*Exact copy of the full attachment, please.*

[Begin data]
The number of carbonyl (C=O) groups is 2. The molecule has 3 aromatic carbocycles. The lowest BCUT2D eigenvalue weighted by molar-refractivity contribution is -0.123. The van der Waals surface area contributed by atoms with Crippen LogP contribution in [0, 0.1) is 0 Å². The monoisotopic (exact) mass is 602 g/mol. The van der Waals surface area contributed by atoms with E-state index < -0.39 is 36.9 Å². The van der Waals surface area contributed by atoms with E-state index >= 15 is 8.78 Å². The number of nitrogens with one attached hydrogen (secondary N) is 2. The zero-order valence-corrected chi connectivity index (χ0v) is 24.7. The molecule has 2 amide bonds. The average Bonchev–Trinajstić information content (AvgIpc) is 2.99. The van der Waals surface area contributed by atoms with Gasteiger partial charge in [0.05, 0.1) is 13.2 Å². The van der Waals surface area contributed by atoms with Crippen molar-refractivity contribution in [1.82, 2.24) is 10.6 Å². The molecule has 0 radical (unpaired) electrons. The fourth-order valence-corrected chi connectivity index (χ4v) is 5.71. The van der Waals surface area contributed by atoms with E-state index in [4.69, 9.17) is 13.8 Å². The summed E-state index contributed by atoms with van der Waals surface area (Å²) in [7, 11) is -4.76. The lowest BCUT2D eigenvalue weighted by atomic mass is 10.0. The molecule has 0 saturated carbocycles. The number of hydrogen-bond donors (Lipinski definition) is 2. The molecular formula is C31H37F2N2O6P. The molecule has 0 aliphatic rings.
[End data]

The number of carbonyl (C=O) groups is 2. The molecule has 3 aromatic carbocycles. The lowest BCUT2D eigenvalue weighted by molar-refractivity contribution is -0.123. The van der Waals surface area contributed by atoms with Crippen LogP contribution in [0, 0.1) is 0 Å². The monoisotopic (exact) mass is 602 g/mol. The van der Waals surface area contributed by atoms with E-state index < -0.39 is 36.9 Å². The van der Waals surface area contributed by atoms with E-state index >= 15 is 8.78 Å². The number of nitrogens with one attached hydrogen (secondary N) is 2. The zero-order valence-corrected chi connectivity index (χ0v) is 24.7. The molecule has 2 amide bonds. The average Bonchev–Trinajstić information content (AvgIpc) is 2.99. The van der Waals surface area contributed by atoms with Gasteiger partial charge in [0.05, 0.1) is 13.2 Å². The van der Waals surface area contributed by atoms with Crippen molar-refractivity contribution in [1.82, 2.24) is 10.6 Å². The molecule has 0 radical (unpaired) electrons. The fourth-order valence-corrected chi connectivity index (χ4v) is 5.71. The van der Waals surface area contributed by atoms with E-state index in [4.69, 9.17) is 13.8 Å². The summed E-state index contributed by atoms with van der Waals surface area (Å²) in [7, 11) is -4.76. The lowest BCUT2D eigenvalue weighted by atomic mass is 10.0. The molecule has 0 saturated carbocycles. The number of hydrogen-bond donors (Lipinski definition) is 2. The molecular formula is C31H37F2N2O6P. The molecule has 0 aliphatic rings.